Dan Koukol represented one of four defendants recently acquitted of five charges related to mortgage fraud in a landmark federal case in Sacramento. Koukol mounted two distinct defenses for his client, one of which had never been used before anywhere in the country.
Koukol’s client was charged with various counts of mortgage fraud—three counts of money laundering and two counts of mail fraud— in connection with real estate dealings in 2006 and 2007. The prosecution claimed that Koukol’s client was the “ringleader” in the group of four defendants, in that he recruited straw buyers to purchase properties under false pretenses and then turned around immediately and resold the properties for extraordinary profits to a subsequent straw buyer who, the government claimed, lied on her loan applications.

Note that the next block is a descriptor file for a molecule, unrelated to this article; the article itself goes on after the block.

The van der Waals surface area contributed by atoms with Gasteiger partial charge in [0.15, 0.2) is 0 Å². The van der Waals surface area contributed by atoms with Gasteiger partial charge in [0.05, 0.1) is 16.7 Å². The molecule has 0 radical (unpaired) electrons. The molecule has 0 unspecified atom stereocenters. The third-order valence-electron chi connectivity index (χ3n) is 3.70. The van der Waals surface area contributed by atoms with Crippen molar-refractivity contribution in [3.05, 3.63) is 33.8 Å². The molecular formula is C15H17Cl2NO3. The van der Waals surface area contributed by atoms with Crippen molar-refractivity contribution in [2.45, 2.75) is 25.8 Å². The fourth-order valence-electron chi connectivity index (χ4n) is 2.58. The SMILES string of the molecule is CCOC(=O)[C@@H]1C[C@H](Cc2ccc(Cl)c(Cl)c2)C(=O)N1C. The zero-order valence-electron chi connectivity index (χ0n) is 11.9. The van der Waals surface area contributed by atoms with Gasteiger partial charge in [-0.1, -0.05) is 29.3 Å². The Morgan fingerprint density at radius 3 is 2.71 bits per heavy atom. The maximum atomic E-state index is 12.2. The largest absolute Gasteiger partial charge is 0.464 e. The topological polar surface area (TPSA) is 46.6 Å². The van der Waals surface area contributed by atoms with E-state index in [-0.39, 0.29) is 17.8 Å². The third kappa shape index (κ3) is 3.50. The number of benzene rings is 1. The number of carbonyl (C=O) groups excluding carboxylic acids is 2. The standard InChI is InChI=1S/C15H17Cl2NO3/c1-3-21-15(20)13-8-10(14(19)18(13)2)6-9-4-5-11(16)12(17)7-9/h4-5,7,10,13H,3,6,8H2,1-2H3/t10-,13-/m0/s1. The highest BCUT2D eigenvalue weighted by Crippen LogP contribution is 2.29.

The defense attorneys for all four defendants argued that for fraud to have been committed, the lenders would have had to actually rely on the misstatements and gaping holes in loan applications. Instead, the lenders turned a blind eye. In fact, in many cases the lenders encouraged buyers to fill in false information on loan applications, so that those very same lenders could approve large numbers of mortgage applications that would not pass muster if the buyer provided truthful information.